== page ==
Thursday, May 30, 2013

Cash and currency exchange

When traveling abroad, you have to consider how you’re going to pay for things.  While you may be able to use your credit or debit card for many of your purchases, you’ll still need some local currency, whether it’s for food, tickets, or transportation.

It’s a good idea to have some local currency when you arrive, particularly if you’re planning to take a taxi to your hotel.  While most airports will have ATMs or currency exchange offices, you don’t want to risk the machines being out of cash or service or the exchange office being closed.  So if you have enough cash to get you to your hotel, that should get you where someone can help you get the currency you need for your stay.

No one wants to risk carrying too much cash, though, so you want to carefully consider how much cash you want to have on you, whether it’s for when you arrive or as you go from day to day on your vacation.  You will want to check with your local bank for any limits to ATM withdrawals as well as any associated fees, and you want to be careful about using your credit card for cash as there are hefty rates associated with cash advances. It’s fine to use it to pay for things; call the company to find out what foreign transaction fees may be incurred (typically 3%, but some cards offer lower rates).

Our cruise ship offers currency exchange on board; we’ve used it before in our overseas travels.  The way it works on DCL is that you can exchange your dollars (or whatever your own local currency is) for the currency you need at a set, posted exchange rate. This exchange rate is based on what the ship was able to exchange for and in our experience has been comparable to what we could exchange for via ATM or otherwise.  When you make the exchange, DCL provides you with a receipt that shows how much you exchanged and what the rate was.  Then, if you find you have some foreign currency leftover and want to exchange it back, as long as you have your receipt, you may return the foreign currency for your own local currency at the same rate you made the original transaction.  We have sometimes used this service when we weren’t sure if we’d gotten enough cash from other methods and wanted to have some extra, just in case.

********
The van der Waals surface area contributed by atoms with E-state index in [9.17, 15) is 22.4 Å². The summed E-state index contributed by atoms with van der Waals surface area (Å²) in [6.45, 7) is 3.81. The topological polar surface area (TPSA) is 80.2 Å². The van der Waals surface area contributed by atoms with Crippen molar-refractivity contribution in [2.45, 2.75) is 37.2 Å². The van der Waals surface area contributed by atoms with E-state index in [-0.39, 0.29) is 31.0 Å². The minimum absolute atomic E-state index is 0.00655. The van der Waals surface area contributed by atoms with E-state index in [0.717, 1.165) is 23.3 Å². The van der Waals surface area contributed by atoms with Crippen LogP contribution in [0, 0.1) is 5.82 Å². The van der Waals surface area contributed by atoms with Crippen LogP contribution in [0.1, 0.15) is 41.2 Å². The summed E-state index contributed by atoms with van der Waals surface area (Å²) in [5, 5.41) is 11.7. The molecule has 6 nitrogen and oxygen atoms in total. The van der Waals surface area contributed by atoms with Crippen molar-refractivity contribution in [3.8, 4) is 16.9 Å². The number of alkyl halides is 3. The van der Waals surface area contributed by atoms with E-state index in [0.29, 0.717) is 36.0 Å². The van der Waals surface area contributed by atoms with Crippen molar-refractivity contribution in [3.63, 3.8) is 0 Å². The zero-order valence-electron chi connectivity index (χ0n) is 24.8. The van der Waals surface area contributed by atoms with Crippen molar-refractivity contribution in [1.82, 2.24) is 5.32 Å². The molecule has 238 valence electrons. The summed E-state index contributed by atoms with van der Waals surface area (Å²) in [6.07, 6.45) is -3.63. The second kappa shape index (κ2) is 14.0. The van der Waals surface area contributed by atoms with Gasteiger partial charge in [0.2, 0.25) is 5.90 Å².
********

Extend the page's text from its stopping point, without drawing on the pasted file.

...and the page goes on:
The Disney ships will accept cash, checks (up to limited amounts), and travelers checks for currency exchange.  You cannot charge a currency exchange to your stateroom account.  So in order to use the onboard currency exchange, one needs to have something to exchange.  We have taken cash before but never quite feel comfortable with having “that much” cash in hand on the way to the ship, so this time we have decided to use the old-fashioned traveler’s check.  Our bank offers them with no additional fees, so we can get the amount we want, and because they have a guaranteed replacement should they be lost or stolen, we will take the necessary precautions and steps to have the information needed in the unlikely, unfortunate event of their loss.  We also figure that if we have any left over that we don’t exchange for local currency, we will just apply that to our stateroom account (more about that in another blog post).


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